Happy New Year, friends. The first days of 2014 have brought with them some of the coldest temperatures Wisconsin has seen in nearly two decades. As I continue with my travels during this chilly Wisconsin winter, I am honored to be able to stay warm in my beautiful mink coat while representing one of our state's most valuable agricultural exports. In fact, Wisconsin is number one in mink pelt production and is also home to the highest mink-producing county in the nation, Sheboygan County.
For nearly 50 years, mink breeders across Wisconsin have continued the tradition of donating pelts for a garment that is presented to each Alice. This year, the Patrick family graciously stepped up to the plate and donated nearly thirty pelts for my mink coat, which I was presented with in September by the Kettle Moraine Mink Breeders. Last July, during one of the hottest weeks of the summer, I had the opportunity to tour Patrick Fur Farm, near Rib Lake. Their ranch specializes in dark (black) mink, and it produces some of the finest furs in the world. The Patricks showed me how well they care for their mink, just as so many other Wisconsin farmers care for their livestock. Because it was such a warm day, extra efforts were taken to make sure the mink were content and comfortable, from providing them with extra drinking water to running water off of the barn roofs to cool them down.
Mink experience different life cycles throughout the year. Females are bred once in March, and after 45 days they whelp, or give birth. Baby mink are called kits, and there are usually between five to seven kits per litter. When born, the kits are only about the size of your finger. The kits grow quickly, though, and are separated to pens that house one or two mink to give them plenty of room to comfortably grow and protect their coats. By September, they are already fully grown, and by November, they have developed their winter coats, preparing them for Wisconsin's cold winter weather.
Speaking of weather, Wisconsin's climate makes it the perfect area to raise mink. Winters are cold enough for mink to produce a full, high-quality winter coat, and, normally, our summers are not too hot. Just like the mink at the ranch I visited, mink throughout our state are given great care year-round. Like other farm animals, mink ranchers work with veterinarians and nutritionists to keep their animals safe, happy and healthy.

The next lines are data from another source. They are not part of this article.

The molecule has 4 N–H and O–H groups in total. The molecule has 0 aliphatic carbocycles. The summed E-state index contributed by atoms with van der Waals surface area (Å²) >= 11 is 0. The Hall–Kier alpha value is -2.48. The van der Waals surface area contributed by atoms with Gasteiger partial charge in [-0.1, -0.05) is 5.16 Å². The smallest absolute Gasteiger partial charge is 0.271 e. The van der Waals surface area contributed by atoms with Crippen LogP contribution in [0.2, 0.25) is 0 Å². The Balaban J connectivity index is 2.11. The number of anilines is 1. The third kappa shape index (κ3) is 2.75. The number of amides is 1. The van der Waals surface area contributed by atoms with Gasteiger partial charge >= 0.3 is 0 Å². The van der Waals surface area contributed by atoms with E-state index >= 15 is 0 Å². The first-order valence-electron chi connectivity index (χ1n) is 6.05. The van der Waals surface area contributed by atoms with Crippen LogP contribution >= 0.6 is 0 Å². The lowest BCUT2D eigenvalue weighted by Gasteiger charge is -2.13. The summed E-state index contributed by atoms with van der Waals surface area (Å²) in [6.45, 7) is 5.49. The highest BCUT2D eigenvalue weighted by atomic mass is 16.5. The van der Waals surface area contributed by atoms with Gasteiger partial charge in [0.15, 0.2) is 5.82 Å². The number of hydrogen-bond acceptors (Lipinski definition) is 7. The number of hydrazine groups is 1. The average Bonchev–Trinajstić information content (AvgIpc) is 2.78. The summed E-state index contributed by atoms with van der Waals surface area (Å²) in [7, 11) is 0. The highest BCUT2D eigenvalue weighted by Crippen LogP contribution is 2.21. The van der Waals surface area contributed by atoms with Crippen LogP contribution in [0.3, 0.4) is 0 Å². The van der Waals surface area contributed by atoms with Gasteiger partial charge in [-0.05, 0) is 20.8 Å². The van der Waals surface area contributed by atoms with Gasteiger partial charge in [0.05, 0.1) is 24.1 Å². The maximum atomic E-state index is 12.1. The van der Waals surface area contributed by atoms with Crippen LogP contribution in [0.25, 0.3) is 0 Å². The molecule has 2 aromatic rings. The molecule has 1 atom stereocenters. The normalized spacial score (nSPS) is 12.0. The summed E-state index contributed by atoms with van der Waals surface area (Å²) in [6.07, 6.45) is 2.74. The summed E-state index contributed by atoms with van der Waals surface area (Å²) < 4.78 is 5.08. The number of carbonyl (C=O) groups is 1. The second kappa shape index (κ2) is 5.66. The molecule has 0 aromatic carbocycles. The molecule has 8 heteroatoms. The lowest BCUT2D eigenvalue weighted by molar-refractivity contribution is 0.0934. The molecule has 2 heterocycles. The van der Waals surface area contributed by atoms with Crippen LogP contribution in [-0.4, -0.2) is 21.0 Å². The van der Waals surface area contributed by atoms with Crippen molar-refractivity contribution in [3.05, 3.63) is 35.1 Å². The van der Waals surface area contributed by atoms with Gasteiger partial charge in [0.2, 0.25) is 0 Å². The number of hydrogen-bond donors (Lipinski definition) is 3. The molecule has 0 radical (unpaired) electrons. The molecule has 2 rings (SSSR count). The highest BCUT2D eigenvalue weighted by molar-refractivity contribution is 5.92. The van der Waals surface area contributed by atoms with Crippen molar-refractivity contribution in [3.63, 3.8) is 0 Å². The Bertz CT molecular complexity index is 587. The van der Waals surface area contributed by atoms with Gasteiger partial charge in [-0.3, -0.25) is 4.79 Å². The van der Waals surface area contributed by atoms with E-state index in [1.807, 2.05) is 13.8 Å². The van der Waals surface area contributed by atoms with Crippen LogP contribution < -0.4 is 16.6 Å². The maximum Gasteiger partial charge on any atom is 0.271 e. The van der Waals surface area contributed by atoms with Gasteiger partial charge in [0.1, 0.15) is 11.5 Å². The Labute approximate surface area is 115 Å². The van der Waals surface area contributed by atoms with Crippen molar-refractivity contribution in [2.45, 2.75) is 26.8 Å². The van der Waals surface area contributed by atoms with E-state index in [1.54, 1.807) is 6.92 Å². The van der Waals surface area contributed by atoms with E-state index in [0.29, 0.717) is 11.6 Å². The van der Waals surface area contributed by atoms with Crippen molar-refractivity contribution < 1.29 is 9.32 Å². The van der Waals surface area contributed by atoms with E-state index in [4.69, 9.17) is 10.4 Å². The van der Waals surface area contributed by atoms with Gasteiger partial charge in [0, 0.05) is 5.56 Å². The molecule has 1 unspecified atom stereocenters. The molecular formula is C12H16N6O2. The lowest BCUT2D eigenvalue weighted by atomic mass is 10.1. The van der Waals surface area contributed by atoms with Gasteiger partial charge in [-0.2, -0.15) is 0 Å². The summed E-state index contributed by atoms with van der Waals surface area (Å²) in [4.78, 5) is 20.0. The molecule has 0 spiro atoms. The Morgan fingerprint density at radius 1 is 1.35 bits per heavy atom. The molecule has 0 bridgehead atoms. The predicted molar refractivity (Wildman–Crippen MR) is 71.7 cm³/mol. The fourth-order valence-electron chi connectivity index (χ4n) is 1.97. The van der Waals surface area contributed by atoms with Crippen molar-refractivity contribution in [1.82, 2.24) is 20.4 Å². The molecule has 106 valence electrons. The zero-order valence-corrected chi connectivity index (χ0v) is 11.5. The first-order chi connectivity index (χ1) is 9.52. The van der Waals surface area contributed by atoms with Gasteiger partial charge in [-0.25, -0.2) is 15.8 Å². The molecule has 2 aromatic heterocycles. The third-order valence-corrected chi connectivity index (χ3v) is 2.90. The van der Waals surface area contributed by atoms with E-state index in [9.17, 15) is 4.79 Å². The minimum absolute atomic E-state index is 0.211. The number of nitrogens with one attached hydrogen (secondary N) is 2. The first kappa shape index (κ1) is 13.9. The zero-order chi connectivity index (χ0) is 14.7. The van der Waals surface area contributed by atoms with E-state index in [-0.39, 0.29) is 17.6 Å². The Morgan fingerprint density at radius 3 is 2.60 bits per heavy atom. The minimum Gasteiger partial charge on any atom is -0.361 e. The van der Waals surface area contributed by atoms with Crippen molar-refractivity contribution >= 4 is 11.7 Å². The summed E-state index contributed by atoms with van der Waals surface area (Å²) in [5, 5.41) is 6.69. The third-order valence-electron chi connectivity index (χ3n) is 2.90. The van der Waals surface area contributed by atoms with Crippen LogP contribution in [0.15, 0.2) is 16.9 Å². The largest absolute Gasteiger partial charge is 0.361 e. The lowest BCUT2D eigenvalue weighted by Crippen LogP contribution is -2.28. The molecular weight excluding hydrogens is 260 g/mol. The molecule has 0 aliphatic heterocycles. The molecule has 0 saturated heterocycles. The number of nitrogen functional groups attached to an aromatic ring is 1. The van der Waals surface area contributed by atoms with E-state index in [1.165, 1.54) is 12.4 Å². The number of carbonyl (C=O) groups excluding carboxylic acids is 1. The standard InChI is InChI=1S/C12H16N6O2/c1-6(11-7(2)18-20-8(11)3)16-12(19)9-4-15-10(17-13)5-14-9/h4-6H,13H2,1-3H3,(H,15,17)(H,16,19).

Ranchers work with nutritionists to make sure that the mink's dietary requirements are being met as it grows and develops. Good nutrition is the key to animal health and pelt quality. Wisconsin's processing industries provide many different scrap foods high in healthy nutrients. Expired or waste meat, eggs and cheese, to name a few, make excellent food for mink. Feed is mixed together and delivered to feed animals twice daily. Mink are great recyclers, so feeding them these foods reduces what otherwise would get put into our landfills.
A recent survey showed that Wisconsin produced 1.1 million mink pelts, making up 34 percent of the total United States production. Pelts produced in our state come in a wide variety of colors, including Black, Mahogany, Pastel, Blue Iris, Sapphire, Violet and White. Wisconsin's mink industry is not only number one in the nation, contributing approximately $100 million to our state each year, but it also satisfies demand around the globe, including places in Asia and Europe. This industry exemplifies the diversity and importance of Wisconsin's $59 billion agriculture industry.
Thank you so much to all of the hardworking mink ranchers who work year-round to take great care of their animals, from the hottest of summer days to the most frigid winter nights. A special thank you to the Patrick family for opening up your farm to me, sharing your story and donating the beautiful pelts for my coat. It is something I will always treasure, especially during the cold days that lie ahead.
Remember, Wisconsin agriculture is yours. Today, tomorrow and always.